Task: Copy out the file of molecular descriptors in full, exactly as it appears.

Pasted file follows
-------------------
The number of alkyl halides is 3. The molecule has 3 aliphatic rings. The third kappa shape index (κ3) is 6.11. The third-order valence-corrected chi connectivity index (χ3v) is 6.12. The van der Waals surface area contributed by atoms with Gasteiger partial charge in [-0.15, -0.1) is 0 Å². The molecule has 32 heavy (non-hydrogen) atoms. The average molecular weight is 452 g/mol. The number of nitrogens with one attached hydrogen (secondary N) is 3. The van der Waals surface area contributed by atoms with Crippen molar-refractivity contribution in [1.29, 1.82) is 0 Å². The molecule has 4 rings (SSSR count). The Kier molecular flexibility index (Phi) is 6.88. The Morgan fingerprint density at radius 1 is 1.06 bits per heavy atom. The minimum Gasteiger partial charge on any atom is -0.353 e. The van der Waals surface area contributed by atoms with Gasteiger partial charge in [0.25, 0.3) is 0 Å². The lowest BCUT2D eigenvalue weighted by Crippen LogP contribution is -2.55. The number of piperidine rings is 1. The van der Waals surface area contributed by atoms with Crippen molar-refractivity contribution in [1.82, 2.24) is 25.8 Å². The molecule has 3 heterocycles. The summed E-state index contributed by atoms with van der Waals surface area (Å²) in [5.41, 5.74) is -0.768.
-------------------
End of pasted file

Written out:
The number of alkyl halides is 3. The molecule has 3 aliphatic rings. The third kappa shape index (κ3) is 6.11. The third-order valence-corrected chi connectivity index (χ3v) is 6.12. The van der Waals surface area contributed by atoms with Gasteiger partial charge in [-0.15, -0.1) is 0 Å². The molecule has 32 heavy (non-hydrogen) atoms. The average molecular weight is 452 g/mol. The number of nitrogens with one attached hydrogen (secondary N) is 3. The van der Waals surface area contributed by atoms with Crippen molar-refractivity contribution in [1.29, 1.82) is 0 Å². The molecule has 4 rings (SSSR count). The Kier molecular flexibility index (Phi) is 6.88. The Morgan fingerprint density at radius 1 is 1.06 bits per heavy atom. The minimum Gasteiger partial charge on any atom is -0.353 e. The van der Waals surface area contributed by atoms with Gasteiger partial charge in [0.25, 0.3) is 0 Å². The lowest BCUT2D eigenvalue weighted by Crippen LogP contribution is -2.55. The number of piperidine rings is 1. The van der Waals surface area contributed by atoms with Crippen molar-refractivity contribution in [1.82, 2.24) is 25.8 Å². The molecule has 3 heterocycles. The summed E-state index contributed by atoms with van der Waals surface area (Å²) in [5.41, 5.74) is -0.768.